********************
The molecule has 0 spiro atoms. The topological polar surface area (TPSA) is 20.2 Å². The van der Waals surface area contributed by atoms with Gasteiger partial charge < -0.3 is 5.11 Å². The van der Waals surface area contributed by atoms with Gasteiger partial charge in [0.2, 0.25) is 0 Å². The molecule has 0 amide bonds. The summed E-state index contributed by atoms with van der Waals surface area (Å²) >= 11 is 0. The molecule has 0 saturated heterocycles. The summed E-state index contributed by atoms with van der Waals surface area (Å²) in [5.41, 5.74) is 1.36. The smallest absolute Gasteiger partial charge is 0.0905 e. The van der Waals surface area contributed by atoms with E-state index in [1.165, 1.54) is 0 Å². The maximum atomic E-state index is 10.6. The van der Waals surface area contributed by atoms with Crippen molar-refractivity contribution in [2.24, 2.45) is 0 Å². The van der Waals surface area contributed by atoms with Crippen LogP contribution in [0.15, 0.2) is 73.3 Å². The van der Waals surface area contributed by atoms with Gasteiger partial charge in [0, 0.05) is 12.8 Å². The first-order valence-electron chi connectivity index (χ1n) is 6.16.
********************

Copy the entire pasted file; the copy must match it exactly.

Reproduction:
The molecule has 0 spiro atoms. The topological polar surface area (TPSA) is 20.2 Å². The van der Waals surface area contributed by atoms with Gasteiger partial charge < -0.3 is 5.11 Å². The van der Waals surface area contributed by atoms with Gasteiger partial charge in [0.2, 0.25) is 0 Å². The molecule has 0 amide bonds. The summed E-state index contributed by atoms with van der Waals surface area (Å²) >= 11 is 0. The molecule has 0 saturated heterocycles. The summed E-state index contributed by atoms with van der Waals surface area (Å²) in [5.41, 5.74) is 1.36. The smallest absolute Gasteiger partial charge is 0.0905 e. The van der Waals surface area contributed by atoms with E-state index in [1.165, 1.54) is 0 Å². The maximum atomic E-state index is 10.6. The van der Waals surface area contributed by atoms with Crippen molar-refractivity contribution in [2.24, 2.45) is 0 Å². The van der Waals surface area contributed by atoms with Crippen LogP contribution in [0.15, 0.2) is 73.3 Å². The van der Waals surface area contributed by atoms with Gasteiger partial charge in [0, 0.05) is 12.8 Å². The first-order valence-electron chi connectivity index (χ1n) is 6.16.